Her first job was with a London section, looking for coded spy messages in the personal columns of The Times, but she was soon moved to Bletchley Park and placed in Hut 6, which was under the leadership of veteran code-breaker Dillwyn (Dilly) Knox. Her skill was such that she was even able to identify individual enemy operators by the style of their messages.[ix] Mavis was soon working on the Italian Naval Enigma code alongside Knox in ‘The Cottage.’ She managed to break the code by late March 1941, which led to the thwarting of an attack on a Royal Navy convoy by the Italian Navy a few days later.[x] Other successes included deciphering a message between Belgrade and Berlin that led to the breaking of the supposedly undecipherable Abwehr Enigmas machine.
After the war, Mrs. Mavis Batey (she had married fellow code-breaker Keith Batey in 1942) worked for the Diplomatic Service. She became interested in garden history and wrote several books on the subject. In 1971, she became the President of the Garden History Society, and later won the Veitch Memorial Medal and the MBE for her services to garden conservation.[xi] During this time, she also wrote about her time at Bletchley Park, including a biography of Dilly Knox. Mavis died in 2013, three years after the death of her husband.
Born in 1903 in London, Margaret excelled in French, music, and mathematics while at school. Her father was killed when his ship was sunk by a German U-boat in World War One, but before that happened, he wrote to her regularly. His words were of encouragement for Margaret to keep up her studies and be successful in life and must have been a large motivation for her when she took up her later work.[xii]
After gaining a Bachelor of Arts Degree at Bedford College, University of London in 1921, Margaret worked as a statistician for the National Association of Manufacturers. She remained in the same employment until the outbreak of World War Two when she was offered a job at Bletchley Park. She soon found herself posted to the Cottage, in Dilly Knox’s team, where she often worked side-by-side on projects with Mavis Lever (later Batey).[xiii] Interestingly, at a time when women were rarely regarded as intellectually strong enough to work in such male-dominated professions, Dilly believed that they actually possessed better cryptographic skills than men due to their patience and diligence, and considered Margaret to be the 4th or 5th best cryptographer at Bletchley.[xiv] Margaret specialized in the breaking of German and Russian ciphers and was one of the team that broke the seeming unbreakable Abwehr Enigma code. Her achievements didn’t go unnoticed, and she was awarded a promotion and a pay rise for her valuable contributions.
After the war, Margaret worked for GCHQ until her retirement in 1963. She never spoke of her work at Bletchley even when, later on, others were doing so. She died at Worcester in 1983.
As I stated at the beginning of this article, many women worked at both Bletchley and at Arlington Hall Station in the US. With the relaxing of secrecy laws around their work, many books have now been written about their fantastic achievements that ended up saving lives and shortening the war. There are too many to list here, but a quick search on Google or Amazon should point you in the right direction. In particular, I recommend Liza Munday’s Code Girls, and Michael Smith’s The Debs of Bletchley Park.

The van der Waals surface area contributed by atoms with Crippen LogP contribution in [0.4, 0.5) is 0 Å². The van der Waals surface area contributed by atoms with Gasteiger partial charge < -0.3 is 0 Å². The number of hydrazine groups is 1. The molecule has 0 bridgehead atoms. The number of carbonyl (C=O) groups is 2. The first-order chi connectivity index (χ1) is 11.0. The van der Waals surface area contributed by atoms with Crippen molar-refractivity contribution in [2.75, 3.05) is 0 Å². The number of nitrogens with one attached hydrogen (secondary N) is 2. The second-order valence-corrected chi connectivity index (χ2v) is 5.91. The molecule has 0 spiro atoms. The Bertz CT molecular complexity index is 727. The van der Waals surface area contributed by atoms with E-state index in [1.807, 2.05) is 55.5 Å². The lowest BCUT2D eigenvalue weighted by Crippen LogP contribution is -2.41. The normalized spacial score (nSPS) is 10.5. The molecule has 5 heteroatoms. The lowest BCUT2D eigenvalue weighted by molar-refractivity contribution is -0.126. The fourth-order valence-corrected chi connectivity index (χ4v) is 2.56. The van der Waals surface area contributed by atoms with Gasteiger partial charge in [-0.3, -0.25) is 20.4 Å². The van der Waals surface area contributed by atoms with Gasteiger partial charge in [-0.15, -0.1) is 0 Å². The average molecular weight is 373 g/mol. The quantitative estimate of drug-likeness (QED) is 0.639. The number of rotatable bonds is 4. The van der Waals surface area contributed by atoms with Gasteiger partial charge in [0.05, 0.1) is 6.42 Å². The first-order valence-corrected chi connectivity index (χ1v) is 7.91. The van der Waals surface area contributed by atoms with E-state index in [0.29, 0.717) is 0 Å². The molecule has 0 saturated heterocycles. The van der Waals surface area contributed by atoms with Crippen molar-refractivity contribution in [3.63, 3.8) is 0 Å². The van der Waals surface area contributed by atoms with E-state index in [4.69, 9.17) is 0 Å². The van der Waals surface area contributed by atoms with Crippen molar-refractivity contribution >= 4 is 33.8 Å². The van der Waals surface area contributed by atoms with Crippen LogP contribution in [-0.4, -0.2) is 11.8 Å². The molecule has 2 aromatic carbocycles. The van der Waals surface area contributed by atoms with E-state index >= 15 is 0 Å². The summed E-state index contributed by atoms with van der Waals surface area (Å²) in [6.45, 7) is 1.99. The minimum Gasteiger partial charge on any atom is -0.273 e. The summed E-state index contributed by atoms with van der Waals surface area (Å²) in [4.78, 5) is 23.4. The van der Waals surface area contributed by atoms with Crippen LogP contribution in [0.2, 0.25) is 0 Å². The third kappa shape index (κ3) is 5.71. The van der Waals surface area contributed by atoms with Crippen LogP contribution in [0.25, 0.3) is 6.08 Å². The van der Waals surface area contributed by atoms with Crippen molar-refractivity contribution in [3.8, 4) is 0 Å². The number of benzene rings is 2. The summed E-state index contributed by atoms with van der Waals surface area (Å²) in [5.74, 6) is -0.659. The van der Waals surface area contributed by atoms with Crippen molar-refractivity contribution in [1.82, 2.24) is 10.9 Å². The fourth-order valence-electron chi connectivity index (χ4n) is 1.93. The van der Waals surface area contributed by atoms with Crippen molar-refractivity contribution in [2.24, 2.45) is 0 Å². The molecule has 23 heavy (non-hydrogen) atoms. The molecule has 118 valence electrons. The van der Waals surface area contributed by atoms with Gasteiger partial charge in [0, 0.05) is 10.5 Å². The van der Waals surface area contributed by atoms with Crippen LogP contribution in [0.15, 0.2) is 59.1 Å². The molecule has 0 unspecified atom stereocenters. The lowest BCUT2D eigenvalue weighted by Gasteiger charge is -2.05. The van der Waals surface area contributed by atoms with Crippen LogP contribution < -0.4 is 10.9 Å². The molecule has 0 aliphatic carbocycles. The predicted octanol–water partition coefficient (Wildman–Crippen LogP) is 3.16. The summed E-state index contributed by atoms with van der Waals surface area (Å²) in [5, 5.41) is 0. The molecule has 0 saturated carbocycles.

Women were not the only ones to have their code-breaking histories erased. There was also a concealed unit of African-Americans working on commercial codes at Arlington Hall Station in America. Today it is more than challenging to find anything on them, but the next two articles will try and bring to light the extraordinary work they did for their country in a time when blacks and whites were still segregated.
[i] ‘Joan Elizabeth Lowther Clarke Murray,’ Maths History, St. Andrews, accessed at http://mathshistory.st-andrews.ac.uk/Biographies/Clarke_Joan.html
[ii] Joel Greenberg, Alastair Denniston: Code-Breaking From Room 40 to Berkeley Street and the Birth of GCHQ, Grub Street Publishers, Jul 2017, accessed from Google Books Online at https://bit.ly/3dvcScB
[iii] ‘Joan Elizabeth Lowther Clarke Murray,’ Maths History, St. Andrews, accessed at http://mathshistory.st-andrews.ac.uk/Biographies/Clarke_Joan.html
[v] Joe Miller, ‘Joan Clarke, Woman Who Cracked Enigma Cyphers with Alan Turing,’ BBC, 11/10/2014, accessed at https://www.bbc.co.uk/news/technology-29840653
[vi] ‘Joan Clarke,’ GCHQ, 07/15/2019, accessed at https://www.gchq.gov.uk/information/joan-clarke
[vii] ‘Joan Clarke,’ History of Scientific Women, accessed at https://scientificwomen.net/women/clarke-joan-158
[viii] Michael Smith, The Secrets of Station X: How the Bletchley Park Codebreakers Helped Win the War, Biteback Publishing, October 2011, Chapter 6, accessed at https://bit.ly/33P0Y8V
[ix] Tom Chivers, ‘Could You Have Been a Codebreaker at Bletchley Park?’ The Telegraph, 10/12/2014, accessed at https://www.telegraph.co.uk/history/world-war-two/11151478/Could-you-have-been-a-codebreaker-at-Bletchley-Park.html
[x] Josephine Liptrott, ‘Biography: Mavis Batey – Code-Breaker,’ The Heroine Collective, 09/02/2016, accessed at http://www.theheroinecollective.com/mavis-batey/
[xi] Michael Smith, ‘Mavis Batey Obituary,’ The Guardian, 11/20/1013, accessed at https://www.theguardian.com/world/2013/nov/20/mavis-batey
[xii] Kerry Johnson, Dear Code Breaker: The Letters of Margaret Rock, BookTower Publishing, 2 edition, 09/02/2013, p.13
[xiii] ‘Margaret Rock,’ Spartacus Educational, accessed at https://spartacus-educational.com/Margaret_Rock.htm